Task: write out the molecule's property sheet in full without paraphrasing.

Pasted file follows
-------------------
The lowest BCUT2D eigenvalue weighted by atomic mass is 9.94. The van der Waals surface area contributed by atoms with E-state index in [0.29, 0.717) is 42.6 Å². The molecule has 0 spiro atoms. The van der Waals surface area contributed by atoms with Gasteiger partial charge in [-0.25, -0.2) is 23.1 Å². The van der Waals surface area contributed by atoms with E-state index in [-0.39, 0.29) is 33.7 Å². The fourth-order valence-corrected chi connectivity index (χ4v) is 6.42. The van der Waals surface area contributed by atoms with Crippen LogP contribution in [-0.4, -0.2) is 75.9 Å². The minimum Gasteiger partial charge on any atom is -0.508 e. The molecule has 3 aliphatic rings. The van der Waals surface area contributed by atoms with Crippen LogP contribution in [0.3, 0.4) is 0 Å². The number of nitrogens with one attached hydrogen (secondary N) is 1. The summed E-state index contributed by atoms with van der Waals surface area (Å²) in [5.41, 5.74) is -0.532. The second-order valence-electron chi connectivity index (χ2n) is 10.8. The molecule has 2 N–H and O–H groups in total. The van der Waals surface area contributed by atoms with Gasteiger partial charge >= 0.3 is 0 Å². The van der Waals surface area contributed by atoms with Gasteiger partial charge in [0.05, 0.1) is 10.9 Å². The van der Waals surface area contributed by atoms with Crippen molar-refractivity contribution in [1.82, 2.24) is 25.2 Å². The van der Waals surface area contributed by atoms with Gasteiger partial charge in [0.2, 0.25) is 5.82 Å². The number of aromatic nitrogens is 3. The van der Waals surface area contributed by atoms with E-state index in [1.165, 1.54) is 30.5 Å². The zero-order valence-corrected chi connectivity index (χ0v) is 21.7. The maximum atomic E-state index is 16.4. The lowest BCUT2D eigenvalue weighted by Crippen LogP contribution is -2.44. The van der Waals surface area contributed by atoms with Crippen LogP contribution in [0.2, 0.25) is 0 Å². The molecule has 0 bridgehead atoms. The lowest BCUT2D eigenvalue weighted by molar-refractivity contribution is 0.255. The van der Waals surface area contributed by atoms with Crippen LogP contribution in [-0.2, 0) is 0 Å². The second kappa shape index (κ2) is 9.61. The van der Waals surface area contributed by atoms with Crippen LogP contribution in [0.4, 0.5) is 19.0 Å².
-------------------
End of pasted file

The lowest BCUT2D eigenvalue weighted by atomic mass is 9.94. The van der Waals surface area contributed by atoms with E-state index in [0.29, 0.717) is 42.6 Å². The molecule has 0 spiro atoms. The van der Waals surface area contributed by atoms with Gasteiger partial charge in [-0.25, -0.2) is 23.1 Å². The van der Waals surface area contributed by atoms with E-state index in [-0.39, 0.29) is 33.7 Å². The fourth-order valence-corrected chi connectivity index (χ4v) is 6.42. The van der Waals surface area contributed by atoms with Crippen LogP contribution in [-0.4, -0.2) is 75.9 Å². The minimum Gasteiger partial charge on any atom is -0.508 e. The molecule has 3 aliphatic rings. The van der Waals surface area contributed by atoms with Crippen LogP contribution in [0.3, 0.4) is 0 Å². The number of nitrogens with one attached hydrogen (secondary N) is 1. The summed E-state index contributed by atoms with van der Waals surface area (Å²) in [5.41, 5.74) is -0.532. The second-order valence-electron chi connectivity index (χ2n) is 10.8. The molecule has 2 N–H and O–H groups in total. The van der Waals surface area contributed by atoms with Gasteiger partial charge >= 0.3 is 0 Å². The van der Waals surface area contributed by atoms with Gasteiger partial charge in [0.05, 0.1) is 10.9 Å². The van der Waals surface area contributed by atoms with Crippen molar-refractivity contribution in [1.82, 2.24) is 25.2 Å². The van der Waals surface area contributed by atoms with Gasteiger partial charge in [0.2, 0.25) is 5.82 Å². The number of aromatic nitrogens is 3. The van der Waals surface area contributed by atoms with E-state index in [1.165, 1.54) is 30.5 Å². The zero-order valence-corrected chi connectivity index (χ0v) is 21.7. The maximum atomic E-state index is 16.4. The lowest BCUT2D eigenvalue weighted by Crippen LogP contribution is -2.44. The van der Waals surface area contributed by atoms with Crippen LogP contribution in [0.2, 0.25) is 0 Å². The molecule has 0 bridgehead atoms. The lowest BCUT2D eigenvalue weighted by molar-refractivity contribution is 0.255. The van der Waals surface area contributed by atoms with Crippen LogP contribution in [-0.2, 0) is 0 Å². The second kappa shape index (κ2) is 9.61. The van der Waals surface area contributed by atoms with Crippen LogP contribution in [0.4, 0.5) is 19.0 Å².